The amazing and irresistible Liz Allbee is one of the jewels in the coronet of this label. Theseus Vs (RSPT035) is only the second full-length for the label from this performer who has lent her weird trumpeting skills to Sun City Girls, Caroliner and Hans Grüsel. Here she lets rip with a series of undefinable studio antics, making electronic and trumpet overdubs into a sort of demented minimal pop music rendered with highly unusual sounds and diversions, and achieving effects on a par with The Residents. The alternative title of this release may be Theseus Vs The Ship of Fools, and besides dropping further hints with one or two maritime track titles, the whole thing is packed in a box with a piece of fake lambswool (not the Golden Fleece, as it happens). And there’s a two-headed lamb on the cover of the box. Many lesser oddball talents make the proud boast that they will invite you into their strange mental world and amaze you thereby. Allbee not only makes good on the promise, but she refuses to let you out again afterwards. I hereby dub her the Circe of the avant-garde music world, and I have now been turned into a pig.
Also visible in the photo, though not heard, is Liz Allbee’s Warm Marrow cassette (RSPT030) which exists in an edition of 44. This limitation is determined by the available number of piano hammers between which the release has been mounted. Arrived here July 2009, in a box with various coloured slips of paper.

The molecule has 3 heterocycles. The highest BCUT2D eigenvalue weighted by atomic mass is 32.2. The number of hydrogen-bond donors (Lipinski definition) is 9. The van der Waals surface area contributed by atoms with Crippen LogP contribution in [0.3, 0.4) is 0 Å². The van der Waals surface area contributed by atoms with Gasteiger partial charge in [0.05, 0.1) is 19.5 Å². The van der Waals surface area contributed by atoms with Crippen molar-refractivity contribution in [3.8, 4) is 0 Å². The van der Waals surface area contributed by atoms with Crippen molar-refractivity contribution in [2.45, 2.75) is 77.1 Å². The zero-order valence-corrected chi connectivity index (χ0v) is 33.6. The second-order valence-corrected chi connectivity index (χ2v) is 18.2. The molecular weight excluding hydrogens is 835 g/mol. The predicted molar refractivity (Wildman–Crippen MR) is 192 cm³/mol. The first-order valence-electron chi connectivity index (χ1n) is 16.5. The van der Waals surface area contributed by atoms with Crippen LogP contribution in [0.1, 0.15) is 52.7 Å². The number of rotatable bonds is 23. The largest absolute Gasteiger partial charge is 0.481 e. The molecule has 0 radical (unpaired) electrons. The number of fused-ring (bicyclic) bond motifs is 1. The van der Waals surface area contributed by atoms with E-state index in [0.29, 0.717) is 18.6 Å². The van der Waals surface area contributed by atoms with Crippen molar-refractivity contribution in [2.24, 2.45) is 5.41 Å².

What better to conclude our quirky afternoon outing than the new Mort Aux Vaches release, which has been provided by my favourite cut-up wacksters from Scotland, Vernon & Burns. With their genuinely odd and original approach to manipulating radio segments and old records, they were a perfect choice to make a radio piece for VPRO in Amsterdam. This is one of the most unsettling and baffling things I’ve heard from them, which while it doesn’t lack for a sense of humour is also deeply confusing and induces many a crinkled forehead in unwary listeners. One of the great things about these artists (who actually have experience producing conventional radio) is they are never out to shock people with crazy effects, like using extracts from interviews with mass murderers. Instead they create their beguiling effects slowly and patiently with relaxed smiles, using very every-day found materials, and gradually sapping our sense of normality. Packed in a folded and embossed sheet of copper with a sunburst emblem mounted on the centre, and originally recorded in 2007. 500 copies only of this must-have item!